Moto G Real-World Review: The Best Budget Phone Money Can Buy
Most budget phones offer a sub-par experience, but the new Moto G provides an excellent experience at a low off-contract price. So is this the phone for you?
Fri, December 06, 2013
Computerworld — Quick -- when you hear the phrase "budget phone," what's the first thing that comes to mind?
If you're anything like me, it's a subpar, low-level experience you wouldn't wish upon your worst enemy. That connotation exists for a reason: Smartphones that cost less than $200 off-contract have traditionally been pretty pitiful devices -- junky old phones with poor performance, disappointing displays and outdated software.
Motorola's Moto G
With its new Moto G, Motorola is hoping to change that. The Moto G is sold unlocked and off-contract for $179 (8GB) or $199 (16GB) -- and while it's certainly not a top-of-the-line device, it delivers an admirable overall user experience that puts other phones in its class to shame.
So generalities aside, what's the Moto G actually like to use in the real world? I've been living with the phone all week to find out.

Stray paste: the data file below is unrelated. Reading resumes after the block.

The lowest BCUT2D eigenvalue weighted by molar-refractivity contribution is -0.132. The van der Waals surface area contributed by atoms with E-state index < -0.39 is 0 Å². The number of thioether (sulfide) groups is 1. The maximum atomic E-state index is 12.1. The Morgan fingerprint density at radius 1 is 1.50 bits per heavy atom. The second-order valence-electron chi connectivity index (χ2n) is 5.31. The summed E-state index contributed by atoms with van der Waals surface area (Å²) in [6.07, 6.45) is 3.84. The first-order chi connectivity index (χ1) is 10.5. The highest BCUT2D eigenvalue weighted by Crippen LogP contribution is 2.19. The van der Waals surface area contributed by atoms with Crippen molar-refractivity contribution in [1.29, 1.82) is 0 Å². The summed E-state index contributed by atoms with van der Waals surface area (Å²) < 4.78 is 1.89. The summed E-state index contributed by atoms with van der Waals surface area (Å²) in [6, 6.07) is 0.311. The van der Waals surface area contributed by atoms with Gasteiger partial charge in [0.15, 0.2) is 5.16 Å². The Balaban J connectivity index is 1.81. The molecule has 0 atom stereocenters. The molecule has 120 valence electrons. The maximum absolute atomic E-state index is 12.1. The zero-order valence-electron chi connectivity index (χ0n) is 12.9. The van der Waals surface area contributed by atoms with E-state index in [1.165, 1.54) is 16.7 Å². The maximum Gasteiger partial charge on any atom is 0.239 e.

Note: The Moto G is currently compatible with GSM networks in the United States, which means it'll work with AT&T, T-Mobile or any of the prepaid carriers that utilize those networks. A CDMA version of the device (compatible with Sprint and Verizon) is expected to be sold via carriers starting in January.
Body and display
At a glance, the Moto G looks a lot like its higher-end brother -- the critically acclaimed Moto X.
The Moto G has the same basic shape and design as the X, with a narrow profile and curved back that fits nicely in the hand. The phone's soft plastic casing has a warm and comfortable feel.
Like the X, the Moto G has a dimple in the upper-center of its back that's a natural place to rest your finger while holding the phone. The dimple has a subtle silver-colored Motorola "M" logo, which is the only marking or branding anywhere on the outside of the device.
The Moto G's back can be detached from the rest of the phone. Behind it, you'll find a slot for the phone's SIM card but no removable battery. The real purpose of the detachable back is to provide a simple means of customization: You can buy a brightly colored replacement shell from Motorola for 15 bucks and give your gadget a little extra personality. You can also opt for a $30 "Flip Shell" that has a built-in screen cover with magnets that turn the display on and off.
I tested the phone with a turquoise shell and a blue Flip Shell. I liked the look of the regular shell but wasn't so fond of its material: It has a less smooth and soft feel than the default black panel and struck me as a step down in quality. The Flip Shell worked as advertised, but it has a textured vinyl-like feel that wasn't quite my cup of tea.